3. Love labor and take care of things for yourself. Actively accept housework, proactively clean your home, and get involved in your community. Enthusiastically volunteer and serve, and experience the products of labor.

4. Emphasize culture and respect teachers, parents, and elders. Treat others in a friendly and fair manner, be appropriate and respectful in word and deed, form lines on your own, maintain public sanitation, and care for public property.

5. Emphasize honesty, punctuality, and honor your commitments. When you recognize your mistakes, correct them. Have a sense of responsibility, don’t plagiarize and don’t cheat, don’t take things from others, and if you borrow things, return them in a timely manner.

6. Emphasize rule of law and respect the rules of your school. Help keep an orderly class, promote awareness of the rules, get to know the law, and don’t engage in illegal activities.

7. Protect safety, stop at all red lights and proceed at green lights. Guard against drowning, don’t play with fire, understand requirements in order to protect yourself, stay away from drugs, and treat life preciously.

8. Protect health and cultivate healthy and sanitary habits. Don’t smoke and don’t drink, limit time on the internet, reject bad information, exercise regularly, and maintain a positive attitude.

9. Protect your homeland by conserving food, water, and electricity. Properly sort garbage, take care of trees, grass, and flowers, lead a low-carbon and environmentally friendly life, and protect the natural environment.

 

Source: http://edu.163.com/14/0803/07/A2N5FK8K00294M9N.html

Original publication date: August 3, 2014

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4DABD5A40F31F102A72CA2980D0C40DARecently, a point-adding scandal occurred at a high school in Jixi County, Heilongjiang. In this case, points were added to the Gaokao scores of 12 students based their superior moral thought. The county board of education called these this the “Lei Feng class”, saying that the “overall quality of the individuals in this class was rather high.” This has caused much debate; how does the public see the incident? The Beijing Daily conducted an investigation.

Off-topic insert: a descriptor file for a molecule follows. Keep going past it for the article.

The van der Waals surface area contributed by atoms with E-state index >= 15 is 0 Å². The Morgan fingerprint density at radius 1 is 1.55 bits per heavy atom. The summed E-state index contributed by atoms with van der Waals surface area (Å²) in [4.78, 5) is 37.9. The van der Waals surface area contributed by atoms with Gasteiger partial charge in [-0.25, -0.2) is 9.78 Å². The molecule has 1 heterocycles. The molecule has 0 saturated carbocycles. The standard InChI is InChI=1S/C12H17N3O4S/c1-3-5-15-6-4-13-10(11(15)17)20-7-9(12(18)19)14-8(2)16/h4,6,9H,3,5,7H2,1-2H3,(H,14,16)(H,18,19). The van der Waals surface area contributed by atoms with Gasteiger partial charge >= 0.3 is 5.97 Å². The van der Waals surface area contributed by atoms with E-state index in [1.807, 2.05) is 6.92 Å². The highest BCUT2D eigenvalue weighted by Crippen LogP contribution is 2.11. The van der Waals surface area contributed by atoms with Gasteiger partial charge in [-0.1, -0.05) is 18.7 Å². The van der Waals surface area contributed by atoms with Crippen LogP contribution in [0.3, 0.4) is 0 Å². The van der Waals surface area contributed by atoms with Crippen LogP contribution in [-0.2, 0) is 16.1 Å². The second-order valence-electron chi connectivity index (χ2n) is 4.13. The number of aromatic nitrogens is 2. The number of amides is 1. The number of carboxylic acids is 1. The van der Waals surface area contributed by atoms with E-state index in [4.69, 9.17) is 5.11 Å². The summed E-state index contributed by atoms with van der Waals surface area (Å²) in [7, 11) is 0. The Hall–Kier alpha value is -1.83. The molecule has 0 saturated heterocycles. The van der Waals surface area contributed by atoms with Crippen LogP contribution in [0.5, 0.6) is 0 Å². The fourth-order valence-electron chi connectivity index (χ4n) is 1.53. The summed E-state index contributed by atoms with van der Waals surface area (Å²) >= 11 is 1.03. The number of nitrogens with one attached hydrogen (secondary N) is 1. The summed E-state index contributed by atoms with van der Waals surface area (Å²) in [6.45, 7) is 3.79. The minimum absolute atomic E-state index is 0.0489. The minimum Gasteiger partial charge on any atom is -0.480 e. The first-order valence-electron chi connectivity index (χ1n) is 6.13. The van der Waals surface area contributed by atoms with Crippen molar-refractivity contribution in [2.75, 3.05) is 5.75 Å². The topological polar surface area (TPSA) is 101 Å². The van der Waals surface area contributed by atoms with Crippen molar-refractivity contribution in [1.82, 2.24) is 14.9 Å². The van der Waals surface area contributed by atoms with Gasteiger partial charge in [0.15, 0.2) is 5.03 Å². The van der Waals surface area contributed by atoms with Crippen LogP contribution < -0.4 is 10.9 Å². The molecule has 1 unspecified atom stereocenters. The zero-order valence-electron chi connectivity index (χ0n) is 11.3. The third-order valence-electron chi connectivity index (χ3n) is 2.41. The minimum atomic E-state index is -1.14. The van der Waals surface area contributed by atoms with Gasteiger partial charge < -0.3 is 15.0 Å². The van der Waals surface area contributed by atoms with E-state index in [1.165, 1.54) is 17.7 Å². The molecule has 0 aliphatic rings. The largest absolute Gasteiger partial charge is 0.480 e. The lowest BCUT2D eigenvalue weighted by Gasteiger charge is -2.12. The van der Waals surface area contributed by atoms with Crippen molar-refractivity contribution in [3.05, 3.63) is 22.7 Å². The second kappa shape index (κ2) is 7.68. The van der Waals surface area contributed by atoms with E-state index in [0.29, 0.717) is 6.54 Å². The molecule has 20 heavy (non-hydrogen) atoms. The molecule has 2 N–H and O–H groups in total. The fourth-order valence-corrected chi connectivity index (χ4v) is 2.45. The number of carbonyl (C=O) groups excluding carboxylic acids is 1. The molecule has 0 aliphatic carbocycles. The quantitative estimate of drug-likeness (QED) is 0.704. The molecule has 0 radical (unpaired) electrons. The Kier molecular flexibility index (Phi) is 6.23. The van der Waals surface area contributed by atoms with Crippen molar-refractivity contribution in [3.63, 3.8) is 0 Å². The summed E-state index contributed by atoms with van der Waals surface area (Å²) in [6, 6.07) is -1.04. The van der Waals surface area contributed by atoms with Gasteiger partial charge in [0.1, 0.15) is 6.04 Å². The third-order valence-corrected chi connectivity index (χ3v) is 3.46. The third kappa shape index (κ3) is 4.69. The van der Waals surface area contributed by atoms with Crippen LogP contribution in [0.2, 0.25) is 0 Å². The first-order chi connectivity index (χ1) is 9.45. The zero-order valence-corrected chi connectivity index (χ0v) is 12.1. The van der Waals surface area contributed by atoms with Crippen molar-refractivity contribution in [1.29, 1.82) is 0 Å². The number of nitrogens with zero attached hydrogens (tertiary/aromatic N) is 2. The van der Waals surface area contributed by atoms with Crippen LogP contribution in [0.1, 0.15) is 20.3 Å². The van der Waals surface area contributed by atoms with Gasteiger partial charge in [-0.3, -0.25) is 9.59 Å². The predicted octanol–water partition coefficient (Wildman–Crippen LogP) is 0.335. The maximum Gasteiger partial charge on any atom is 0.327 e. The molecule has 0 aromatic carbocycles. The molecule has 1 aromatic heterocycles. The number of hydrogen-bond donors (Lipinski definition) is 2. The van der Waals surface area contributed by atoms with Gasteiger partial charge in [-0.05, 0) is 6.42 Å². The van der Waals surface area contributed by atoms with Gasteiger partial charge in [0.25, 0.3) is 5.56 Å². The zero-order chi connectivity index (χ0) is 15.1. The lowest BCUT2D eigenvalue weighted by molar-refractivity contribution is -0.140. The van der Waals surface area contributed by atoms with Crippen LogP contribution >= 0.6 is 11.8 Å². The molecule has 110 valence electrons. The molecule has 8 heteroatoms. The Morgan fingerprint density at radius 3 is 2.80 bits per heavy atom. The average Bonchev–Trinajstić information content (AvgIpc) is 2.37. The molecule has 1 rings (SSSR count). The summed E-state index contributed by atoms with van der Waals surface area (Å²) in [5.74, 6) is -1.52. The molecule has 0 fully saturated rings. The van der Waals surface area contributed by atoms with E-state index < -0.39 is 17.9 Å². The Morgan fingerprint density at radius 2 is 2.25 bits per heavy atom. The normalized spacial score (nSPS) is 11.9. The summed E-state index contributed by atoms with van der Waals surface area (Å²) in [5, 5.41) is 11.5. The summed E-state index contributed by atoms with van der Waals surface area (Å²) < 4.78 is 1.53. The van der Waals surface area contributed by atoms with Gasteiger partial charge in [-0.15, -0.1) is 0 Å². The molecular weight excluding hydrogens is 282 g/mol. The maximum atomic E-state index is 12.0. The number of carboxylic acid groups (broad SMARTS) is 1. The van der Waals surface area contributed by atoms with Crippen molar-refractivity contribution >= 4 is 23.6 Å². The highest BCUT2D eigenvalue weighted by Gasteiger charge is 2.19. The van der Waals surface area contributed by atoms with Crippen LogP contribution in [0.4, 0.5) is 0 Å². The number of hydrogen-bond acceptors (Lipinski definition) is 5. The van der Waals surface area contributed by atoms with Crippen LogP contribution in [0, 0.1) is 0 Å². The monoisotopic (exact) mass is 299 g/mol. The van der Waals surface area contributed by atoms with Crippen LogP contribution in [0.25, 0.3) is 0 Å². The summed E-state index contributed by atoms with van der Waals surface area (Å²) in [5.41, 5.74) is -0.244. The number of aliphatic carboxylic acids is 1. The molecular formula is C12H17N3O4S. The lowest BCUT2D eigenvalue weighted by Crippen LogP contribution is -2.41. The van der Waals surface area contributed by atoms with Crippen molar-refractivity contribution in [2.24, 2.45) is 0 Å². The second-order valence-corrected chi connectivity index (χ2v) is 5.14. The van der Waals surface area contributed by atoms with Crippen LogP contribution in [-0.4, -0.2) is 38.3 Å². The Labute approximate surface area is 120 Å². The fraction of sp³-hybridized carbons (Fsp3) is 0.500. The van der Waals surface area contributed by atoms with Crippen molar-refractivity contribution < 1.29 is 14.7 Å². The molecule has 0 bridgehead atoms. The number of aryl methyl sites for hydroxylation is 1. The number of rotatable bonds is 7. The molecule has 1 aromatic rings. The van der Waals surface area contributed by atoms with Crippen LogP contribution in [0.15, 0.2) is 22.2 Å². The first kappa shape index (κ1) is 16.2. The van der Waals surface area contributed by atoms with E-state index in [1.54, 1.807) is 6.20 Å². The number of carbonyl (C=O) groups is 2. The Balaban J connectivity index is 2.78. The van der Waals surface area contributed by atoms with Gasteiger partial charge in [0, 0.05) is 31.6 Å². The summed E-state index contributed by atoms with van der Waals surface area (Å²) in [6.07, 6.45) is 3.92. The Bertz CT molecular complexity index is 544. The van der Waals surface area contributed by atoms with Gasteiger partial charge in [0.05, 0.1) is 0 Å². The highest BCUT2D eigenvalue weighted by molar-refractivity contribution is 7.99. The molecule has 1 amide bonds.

Adding points to Gaokao scores is currently a particularly sensitive subject. “Addition of points for personal strengths” has been heavily scrutinized by the public, and this time, it’s “addition of points for superior moral thought.” Many think it’s not the rewarding of charitable acts, but adding points for the purpose of encouragement. In the end, it seems that addition of points for superior moral thought has been misapplied, which is likely to harm the fairness of the Gaokao and turn it into something worthless.

Such concerns are obviously not superfluous. We know that “superior moral thought” is hard to rate and quantify, there’s no “1+1=2″ calculation. That is, moral thought comes from inside an individual’s consciousness. If we give priority acceptance to such students, don’t we end up cultivating faked morality? Even worse of a possibility is if there is great flexibility in how we rate morality, corruption will grow. So, the results of the Beijing Daily investigation show that 60% feel we should get rid of such points, and that they’re really nothing to be proud of. Weighing the pros and cons, considering what’s right and wrong, there’s really nothing left to say. But questions will always come up, we just have to see how they’re managed by the government.

 

Source: http://edu.163.com/14/0802/09/A2KQK15V00294M9N.html

Date of Publication: August 2, 2014

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Class of 32 Students in Wuhan All Admitted to Famous US Schools